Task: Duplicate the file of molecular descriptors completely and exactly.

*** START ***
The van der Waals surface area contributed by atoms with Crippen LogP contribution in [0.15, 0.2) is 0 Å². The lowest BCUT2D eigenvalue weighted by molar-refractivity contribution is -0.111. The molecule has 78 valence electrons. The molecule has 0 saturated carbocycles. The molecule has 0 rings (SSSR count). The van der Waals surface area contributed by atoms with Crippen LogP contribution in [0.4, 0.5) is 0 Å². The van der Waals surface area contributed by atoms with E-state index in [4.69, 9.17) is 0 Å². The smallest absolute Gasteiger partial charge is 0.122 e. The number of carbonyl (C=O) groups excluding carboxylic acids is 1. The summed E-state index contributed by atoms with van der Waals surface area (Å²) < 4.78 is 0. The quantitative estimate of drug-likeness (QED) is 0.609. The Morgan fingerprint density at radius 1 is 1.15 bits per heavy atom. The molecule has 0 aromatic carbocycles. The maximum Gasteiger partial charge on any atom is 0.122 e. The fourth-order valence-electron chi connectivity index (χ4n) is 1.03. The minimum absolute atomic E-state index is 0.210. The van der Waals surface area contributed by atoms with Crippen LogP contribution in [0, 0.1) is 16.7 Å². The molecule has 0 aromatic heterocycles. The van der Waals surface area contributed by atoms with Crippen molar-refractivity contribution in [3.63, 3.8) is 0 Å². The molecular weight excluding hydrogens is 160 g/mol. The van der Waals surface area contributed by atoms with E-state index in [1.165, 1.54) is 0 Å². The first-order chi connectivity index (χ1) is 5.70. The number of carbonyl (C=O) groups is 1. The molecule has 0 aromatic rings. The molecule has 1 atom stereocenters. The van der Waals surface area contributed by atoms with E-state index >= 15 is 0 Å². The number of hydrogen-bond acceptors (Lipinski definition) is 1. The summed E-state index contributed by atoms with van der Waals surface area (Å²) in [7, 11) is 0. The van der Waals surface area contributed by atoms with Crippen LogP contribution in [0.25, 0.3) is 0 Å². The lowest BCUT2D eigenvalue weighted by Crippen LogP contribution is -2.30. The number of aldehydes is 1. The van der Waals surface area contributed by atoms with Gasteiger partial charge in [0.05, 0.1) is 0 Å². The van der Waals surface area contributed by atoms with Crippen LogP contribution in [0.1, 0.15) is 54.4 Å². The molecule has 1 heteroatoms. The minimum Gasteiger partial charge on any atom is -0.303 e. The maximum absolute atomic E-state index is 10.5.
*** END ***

The van der Waals surface area contributed by atoms with Crippen LogP contribution in [0.15, 0.2) is 0 Å². The lowest BCUT2D eigenvalue weighted by molar-refractivity contribution is -0.111. The molecule has 78 valence electrons. The molecule has 0 saturated carbocycles. The molecule has 0 rings (SSSR count). The van der Waals surface area contributed by atoms with Crippen LogP contribution in [0.4, 0.5) is 0 Å². The van der Waals surface area contributed by atoms with E-state index in [4.69, 9.17) is 0 Å². The smallest absolute Gasteiger partial charge is 0.122 e. The number of carbonyl (C=O) groups excluding carboxylic acids is 1. The summed E-state index contributed by atoms with van der Waals surface area (Å²) < 4.78 is 0. The quantitative estimate of drug-likeness (QED) is 0.609. The Morgan fingerprint density at radius 1 is 1.15 bits per heavy atom. The molecule has 0 aromatic carbocycles. The maximum Gasteiger partial charge on any atom is 0.122 e. The fourth-order valence-electron chi connectivity index (χ4n) is 1.03. The minimum absolute atomic E-state index is 0.210. The van der Waals surface area contributed by atoms with Crippen LogP contribution in [0, 0.1) is 16.7 Å². The molecule has 0 aromatic heterocycles. The van der Waals surface area contributed by atoms with Crippen molar-refractivity contribution in [3.63, 3.8) is 0 Å². The molecular weight excluding hydrogens is 160 g/mol. The van der Waals surface area contributed by atoms with E-state index in [1.165, 1.54) is 0 Å². The first-order chi connectivity index (χ1) is 5.70. The number of carbonyl (C=O) groups is 1. The molecule has 0 aromatic rings. The molecule has 1 atom stereocenters. The van der Waals surface area contributed by atoms with E-state index >= 15 is 0 Å². The number of hydrogen-bond acceptors (Lipinski definition) is 1. The summed E-state index contributed by atoms with van der Waals surface area (Å²) in [7, 11) is 0. The van der Waals surface area contributed by atoms with Crippen LogP contribution in [0.25, 0.3) is 0 Å². The lowest BCUT2D eigenvalue weighted by Crippen LogP contribution is -2.30. The number of aldehydes is 1. The van der Waals surface area contributed by atoms with Gasteiger partial charge in [0.05, 0.1) is 0 Å². The van der Waals surface area contributed by atoms with Crippen LogP contribution in [0.1, 0.15) is 54.4 Å². The molecule has 1 heteroatoms. The minimum Gasteiger partial charge on any atom is -0.303 e. The maximum absolute atomic E-state index is 10.5.